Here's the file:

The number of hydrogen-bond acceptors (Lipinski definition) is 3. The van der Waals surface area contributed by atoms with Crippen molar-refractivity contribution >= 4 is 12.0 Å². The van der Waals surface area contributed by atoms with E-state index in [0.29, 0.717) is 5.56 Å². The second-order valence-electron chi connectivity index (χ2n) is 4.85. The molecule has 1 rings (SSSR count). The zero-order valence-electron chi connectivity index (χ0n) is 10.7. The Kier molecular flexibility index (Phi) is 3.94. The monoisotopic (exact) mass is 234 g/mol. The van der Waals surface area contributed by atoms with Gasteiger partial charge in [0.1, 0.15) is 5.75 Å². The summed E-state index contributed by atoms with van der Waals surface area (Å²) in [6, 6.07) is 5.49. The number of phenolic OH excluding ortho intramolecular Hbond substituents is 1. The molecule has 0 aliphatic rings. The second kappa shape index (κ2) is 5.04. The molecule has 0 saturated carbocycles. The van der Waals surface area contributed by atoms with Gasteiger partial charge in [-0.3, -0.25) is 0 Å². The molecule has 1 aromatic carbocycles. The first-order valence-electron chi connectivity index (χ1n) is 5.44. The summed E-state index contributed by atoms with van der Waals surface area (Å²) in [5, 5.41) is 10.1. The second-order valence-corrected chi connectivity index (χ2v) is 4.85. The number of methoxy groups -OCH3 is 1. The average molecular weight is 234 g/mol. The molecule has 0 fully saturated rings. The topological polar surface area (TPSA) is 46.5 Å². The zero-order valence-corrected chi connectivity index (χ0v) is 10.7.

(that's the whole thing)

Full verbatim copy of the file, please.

The number of hydrogen-bond acceptors (Lipinski definition) is 3. The van der Waals surface area contributed by atoms with Crippen molar-refractivity contribution >= 4 is 12.0 Å². The van der Waals surface area contributed by atoms with E-state index in [0.29, 0.717) is 5.56 Å². The second-order valence-electron chi connectivity index (χ2n) is 4.85. The molecule has 1 rings (SSSR count). The zero-order valence-electron chi connectivity index (χ0n) is 10.7. The Kier molecular flexibility index (Phi) is 3.94. The monoisotopic (exact) mass is 234 g/mol. The van der Waals surface area contributed by atoms with Gasteiger partial charge in [0.1, 0.15) is 5.75 Å². The summed E-state index contributed by atoms with van der Waals surface area (Å²) in [6, 6.07) is 5.49. The number of phenolic OH excluding ortho intramolecular Hbond substituents is 1. The molecule has 0 aliphatic rings. The second kappa shape index (κ2) is 5.04. The molecule has 0 saturated carbocycles. The van der Waals surface area contributed by atoms with Gasteiger partial charge in [-0.3, -0.25) is 0 Å². The molecule has 1 aromatic carbocycles. The first-order valence-electron chi connectivity index (χ1n) is 5.44. The summed E-state index contributed by atoms with van der Waals surface area (Å²) in [5, 5.41) is 10.1. The second-order valence-corrected chi connectivity index (χ2v) is 4.85. The number of methoxy groups -OCH3 is 1. The average molecular weight is 234 g/mol. The molecule has 0 fully saturated rings. The topological polar surface area (TPSA) is 46.5 Å². The zero-order valence-corrected chi connectivity index (χ0v) is 10.7.